Anxious Customers Prefer Human Customer Service, HBR Research Finds

As companies increasingly defer customers to self-service and automated channels to empower them to resolve many service issues on their own and reduce the time they spend reaching service providers, there’s a cohort of customers that may not benefit from this approach—anxious ones.

In a recent study from the Harvard Business Review that focused on the financial services industry, researchers found that subjects given the opportunity to speak to loan officers about their financial situation and application were much more likely to move forward with their loan application than those who were not given the opportunity for human interaction. In an industry where customers are prone to experience high anxiety when they interact with companies, such as financial services or healthcare, human conversations go a long way.

To achieve their results, researchers developed a mock online investing platform for retirement planning and invited 150 adult participants from across the United States to invest a hypothetical portfolio of $100,000. While some participants were randomly assigned to experience normal market conditions, others were intentionally given a greater probability of drawing from the worst stock market years in U.S. history. Researchers also gave participants access to historical performance information for each of the asset classes and the ability to track their own portfolio growth to help inform their decisions.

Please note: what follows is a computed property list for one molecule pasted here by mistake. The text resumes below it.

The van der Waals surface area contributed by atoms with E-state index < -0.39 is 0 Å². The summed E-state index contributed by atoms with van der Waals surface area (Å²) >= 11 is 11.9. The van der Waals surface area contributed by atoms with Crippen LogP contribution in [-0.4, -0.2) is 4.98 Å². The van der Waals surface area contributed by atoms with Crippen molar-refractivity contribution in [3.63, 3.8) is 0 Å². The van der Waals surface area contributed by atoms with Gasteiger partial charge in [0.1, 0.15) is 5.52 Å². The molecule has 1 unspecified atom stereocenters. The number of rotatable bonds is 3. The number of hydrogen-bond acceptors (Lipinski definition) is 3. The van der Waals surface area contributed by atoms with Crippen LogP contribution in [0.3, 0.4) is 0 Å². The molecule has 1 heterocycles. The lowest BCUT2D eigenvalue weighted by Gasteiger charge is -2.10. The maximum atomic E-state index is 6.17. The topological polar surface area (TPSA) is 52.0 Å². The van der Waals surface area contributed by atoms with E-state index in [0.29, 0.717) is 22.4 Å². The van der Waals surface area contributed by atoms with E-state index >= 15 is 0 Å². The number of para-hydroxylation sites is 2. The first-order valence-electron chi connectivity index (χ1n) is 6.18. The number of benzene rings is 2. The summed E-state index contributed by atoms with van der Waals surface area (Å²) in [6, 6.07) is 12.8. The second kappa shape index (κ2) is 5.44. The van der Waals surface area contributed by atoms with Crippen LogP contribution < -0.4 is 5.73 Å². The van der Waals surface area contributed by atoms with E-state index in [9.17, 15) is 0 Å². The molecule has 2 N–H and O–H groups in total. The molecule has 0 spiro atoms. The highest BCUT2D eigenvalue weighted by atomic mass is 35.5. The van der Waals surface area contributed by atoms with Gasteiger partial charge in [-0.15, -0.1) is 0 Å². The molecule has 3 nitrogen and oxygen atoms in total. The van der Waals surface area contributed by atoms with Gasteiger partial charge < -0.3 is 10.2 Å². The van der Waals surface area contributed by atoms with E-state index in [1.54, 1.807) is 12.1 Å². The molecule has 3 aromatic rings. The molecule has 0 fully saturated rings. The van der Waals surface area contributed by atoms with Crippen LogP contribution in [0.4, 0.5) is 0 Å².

Every few rounds, researchers asked participants to rate how satisfied they were with a decision they had just made, as well as how anxious they felt. Those experiencing more downturns reported feeling twice as much anxiety as those facing normal market conditions and were also less satisfied with their choices. What’s more, the dissatisfaction people felt with their own choices carried over to influence how they felt about the investment platform.

To test whether or not speaking with an agent might help mitigate some of this dissatisfaction, researchers repeated the experiment but split participants in an additional way—some were given the option to “chat with an expert or investor” and others didn’t have that option.

Michelle A. Shell, doctoral candidate in the Technology & Operations Management program at Harvard Business School, explained the results in an HBR blog post:

“We found that when people had the ability to connect with another person—either an expert or a peer—the deleterious effects of anxiety were offset. Although people facing rocky market conditions were still anxious, those who were given the option to chat felt the same level of choice satisfaction and trust in the firm as people facing a normal market.” 

To test their hypothesis in the real world, researchers partnered with a credit union that was in the process of launching and refining their loan application program. As part of the test, HBR researchers broke the application process into three groups—one that received no communication from the credit union until a loan decision about their application was made, one that received text message updates on the application process, and a third that received the same text messages, but were also invited to chat with a loan officer for support. As Shell writes, the chats made a difference:

“We found that the probability of approved loan applicants moving forward with their loans jumped from 64 percent to 80 percent when customers receiving those same play-by-play messages were also invited to connect with a loan officer.” 

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